The Enduring Aesthetic Of Australian Designer Akira Isogawa

A new book exploring the poetic aesthetic of Australian designer Akira Isogawa coincides with an exhibition dedicated to him at Sydney’s Powerhouse Museum

Akira Isogawa. Photo / Daniel New

Born in Kyoto, Japan, Akira Isogawa arrived in Australia in 1986 as a young man. He graduated from East Sydney Technical College in 1991 and launched his label in the same year. His signature East-West aesthetic and poetic manipulation of fabric, form and embellishment have captivated fashion audiences around the world.

In her new book, Akira Isogawa: Unfolding a Life in Fashion, leading Australian fashion writer and journalist Georgina Safe explores what makes this man and his label so unique. Here we share parts of the book and his story.

(Left) Kimono dress, 2008. (Right) vintage kimono. Photos / Marinco Kojdanovski

TRADITION
When Akira received his first order from Browns in 1997, he didn’t have enough vintage kimonos to meet the demands of London’s most influential boutique. “It was a very important order for me, but then I realised I couldn’t deliver what they wanted,” he says. The solution was to create his own kimonos based on vintage motifs and colour palettes, which Akira started doing with a little assistance from his father.

“Being a public servant and working at the Kyoto town hall, my father made a few phone calls to his connections and set up introductions for me,” he recalls. “He helped me make an appointment with a kimono manufacturer in Nishijin, and that’s when I started manufacturing brand-new silk kimonos.” Nishijin is a district in Kyoto known for its weaving and traditional textiles.

Nishijin weaving began when the Hata clan arrived from China in the 5th to 6th centuries and settled in the Kyoto area, bringing with them sericulture (the cultivation of silkworms) and silk weaving. As Kyoto was the capital of Japan for over a thousand years, many aristocrats lived there from the end of the 8th century, and the luxury silk textile known as Nishijin-ori developed a loyal following among members of the wealthy classes. “Because royalty was there, demand was there, and the Nishijin weavers specialised in exclusive textiles you could not find anywhere else,” says Akira.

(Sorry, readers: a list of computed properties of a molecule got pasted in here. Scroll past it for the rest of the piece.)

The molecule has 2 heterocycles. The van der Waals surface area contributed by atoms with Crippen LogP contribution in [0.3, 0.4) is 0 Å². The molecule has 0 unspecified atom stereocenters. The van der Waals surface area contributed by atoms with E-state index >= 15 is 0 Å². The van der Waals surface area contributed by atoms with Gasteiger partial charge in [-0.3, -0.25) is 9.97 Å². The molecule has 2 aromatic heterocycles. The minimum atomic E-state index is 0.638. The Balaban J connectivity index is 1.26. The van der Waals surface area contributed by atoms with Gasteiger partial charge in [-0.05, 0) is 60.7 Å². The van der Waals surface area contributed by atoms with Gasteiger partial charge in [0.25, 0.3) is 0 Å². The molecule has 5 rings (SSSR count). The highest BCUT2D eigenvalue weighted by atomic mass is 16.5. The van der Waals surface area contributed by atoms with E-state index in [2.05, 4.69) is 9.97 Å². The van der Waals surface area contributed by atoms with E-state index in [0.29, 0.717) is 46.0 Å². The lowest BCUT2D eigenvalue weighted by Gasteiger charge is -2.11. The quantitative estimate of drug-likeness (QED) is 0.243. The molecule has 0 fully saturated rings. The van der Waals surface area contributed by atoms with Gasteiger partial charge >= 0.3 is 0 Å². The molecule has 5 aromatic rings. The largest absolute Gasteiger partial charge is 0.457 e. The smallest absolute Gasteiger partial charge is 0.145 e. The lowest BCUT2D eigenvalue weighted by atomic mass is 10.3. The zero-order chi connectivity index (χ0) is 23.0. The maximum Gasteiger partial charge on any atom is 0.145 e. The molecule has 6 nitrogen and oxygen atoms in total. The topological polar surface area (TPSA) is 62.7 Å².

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Those textiles were defined by their skilful combination of different types of coloured yarns, woven together to create decorative designs handed down over generations, including scenes of nature, different species of birds and myriad varieties of flowers. However, today the number of kimono and obi makers is declining. As a result of reduced demand, the families of manufacturers, weavers and other craftspeople are finding their livelihood and vocation harder to sustain.

“The weaving carries so much tradition and history, but it’s very expensive and there are no longer as many craftspeople as there once were,” explains Akira. In 2015 he shifted his textile operations to Nishiwaki, a small city two hours west of Kyoto that is also renowned for its cloth-making traditions, but with cotton rather than silk. Akira visits regularly and each time stays for three days to work closely with the weavers to develop exclusive textiles.

“Nishiwaki specialises in weaving yarn-dyed cotton called Banshu-ori, which is cotton that is dyed before weaving. This means you can create your own pattern because the yarn is dyed specifically to your requirements,” says Akira. “It enables you to create motifs that are highly technical.”

Sketch and outfit Autumn Winter 2000.

MOTIFS
Birds and flowers are the most common motifs on kimonos, and certainly the most common in Akira’s own designs. “The meaning of a bird in Japan is birth,” Akira explains. “Anything you want to celebrate, like a marriage or birth, you use a bird because it’s a symbol of renewal or a new beginning and it gives a real sense of lifting your spirits.” Large, colourful birds are embroidered, beaded and printed onto his garments, as are peonies and chrysanthemums. These flowers are appliquéd or embroidered in delicate cascades down shoulder straps or scattered over light gauzy layers of fabric.